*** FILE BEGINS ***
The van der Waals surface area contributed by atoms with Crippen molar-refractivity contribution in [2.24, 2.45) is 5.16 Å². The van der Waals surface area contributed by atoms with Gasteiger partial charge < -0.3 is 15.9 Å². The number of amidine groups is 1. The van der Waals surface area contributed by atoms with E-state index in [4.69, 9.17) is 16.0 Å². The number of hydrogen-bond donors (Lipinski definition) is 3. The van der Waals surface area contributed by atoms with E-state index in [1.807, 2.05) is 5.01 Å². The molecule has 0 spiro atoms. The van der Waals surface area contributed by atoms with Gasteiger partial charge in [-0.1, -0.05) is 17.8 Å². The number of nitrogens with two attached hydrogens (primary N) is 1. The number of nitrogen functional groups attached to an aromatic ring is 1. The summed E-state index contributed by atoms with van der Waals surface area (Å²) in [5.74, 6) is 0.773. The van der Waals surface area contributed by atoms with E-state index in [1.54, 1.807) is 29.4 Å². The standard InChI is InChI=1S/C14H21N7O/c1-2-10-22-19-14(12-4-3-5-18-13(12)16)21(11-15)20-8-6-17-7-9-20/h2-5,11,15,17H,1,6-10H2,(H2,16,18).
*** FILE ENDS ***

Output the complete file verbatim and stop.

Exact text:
The van der Waals surface area contributed by atoms with Crippen molar-refractivity contribution in [2.24, 2.45) is 5.16 Å². The van der Waals surface area contributed by atoms with Gasteiger partial charge < -0.3 is 15.9 Å². The number of amidine groups is 1. The van der Waals surface area contributed by atoms with E-state index in [4.69, 9.17) is 16.0 Å². The number of hydrogen-bond donors (Lipinski definition) is 3. The van der Waals surface area contributed by atoms with E-state index in [1.807, 2.05) is 5.01 Å². The molecule has 0 spiro atoms. The van der Waals surface area contributed by atoms with Gasteiger partial charge in [-0.1, -0.05) is 17.8 Å². The number of nitrogens with two attached hydrogens (primary N) is 1. The number of nitrogen functional groups attached to an aromatic ring is 1. The summed E-state index contributed by atoms with van der Waals surface area (Å²) in [5.74, 6) is 0.773. The van der Waals surface area contributed by atoms with E-state index in [1.54, 1.807) is 29.4 Å². The standard InChI is InChI=1S/C14H21N7O/c1-2-10-22-19-14(12-4-3-5-18-13(12)16)21(11-15)20-8-6-17-7-9-20/h2-5,11,15,17H,1,6-10H2,(H2,16,18).